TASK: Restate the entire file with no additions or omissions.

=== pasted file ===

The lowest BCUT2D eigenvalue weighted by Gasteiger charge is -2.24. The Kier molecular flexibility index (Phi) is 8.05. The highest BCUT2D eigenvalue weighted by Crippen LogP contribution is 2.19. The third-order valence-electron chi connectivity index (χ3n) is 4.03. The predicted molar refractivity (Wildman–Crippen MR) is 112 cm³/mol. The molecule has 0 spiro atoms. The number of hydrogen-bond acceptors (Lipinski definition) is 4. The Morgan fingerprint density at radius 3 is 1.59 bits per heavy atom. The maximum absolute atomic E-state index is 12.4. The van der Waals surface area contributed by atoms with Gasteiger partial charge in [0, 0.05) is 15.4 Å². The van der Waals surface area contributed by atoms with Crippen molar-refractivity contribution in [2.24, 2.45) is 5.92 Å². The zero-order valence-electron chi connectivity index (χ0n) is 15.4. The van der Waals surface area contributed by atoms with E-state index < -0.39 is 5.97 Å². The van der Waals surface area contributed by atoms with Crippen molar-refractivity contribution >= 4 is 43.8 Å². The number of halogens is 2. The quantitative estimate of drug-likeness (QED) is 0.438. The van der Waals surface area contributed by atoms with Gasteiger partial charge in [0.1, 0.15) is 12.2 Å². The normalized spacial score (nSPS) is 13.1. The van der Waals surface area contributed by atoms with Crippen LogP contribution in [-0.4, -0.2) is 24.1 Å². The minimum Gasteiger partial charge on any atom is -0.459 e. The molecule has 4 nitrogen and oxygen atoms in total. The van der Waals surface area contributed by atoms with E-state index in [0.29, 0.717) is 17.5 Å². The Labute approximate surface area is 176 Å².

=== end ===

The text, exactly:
The lowest BCUT2D eigenvalue weighted by Gasteiger charge is -2.24. The Kier molecular flexibility index (Phi) is 8.05. The highest BCUT2D eigenvalue weighted by Crippen LogP contribution is 2.19. The third-order valence-electron chi connectivity index (χ3n) is 4.03. The predicted molar refractivity (Wildman–Crippen MR) is 112 cm³/mol. The molecule has 0 spiro atoms. The number of hydrogen-bond acceptors (Lipinski definition) is 4. The Morgan fingerprint density at radius 3 is 1.59 bits per heavy atom. The maximum absolute atomic E-state index is 12.4. The van der Waals surface area contributed by atoms with Gasteiger partial charge in [0, 0.05) is 15.4 Å². The van der Waals surface area contributed by atoms with Crippen molar-refractivity contribution in [2.24, 2.45) is 5.92 Å². The zero-order valence-electron chi connectivity index (χ0n) is 15.4. The van der Waals surface area contributed by atoms with E-state index < -0.39 is 5.97 Å². The van der Waals surface area contributed by atoms with Crippen molar-refractivity contribution >= 4 is 43.8 Å². The number of halogens is 2. The quantitative estimate of drug-likeness (QED) is 0.438. The van der Waals surface area contributed by atoms with Gasteiger partial charge in [0.1, 0.15) is 12.2 Å². The normalized spacial score (nSPS) is 13.1. The van der Waals surface area contributed by atoms with Crippen LogP contribution in [-0.4, -0.2) is 24.1 Å². The minimum Gasteiger partial charge on any atom is -0.459 e. The molecule has 4 nitrogen and oxygen atoms in total. The van der Waals surface area contributed by atoms with E-state index in [0.29, 0.717) is 17.5 Å². The Labute approximate surface area is 176 Å².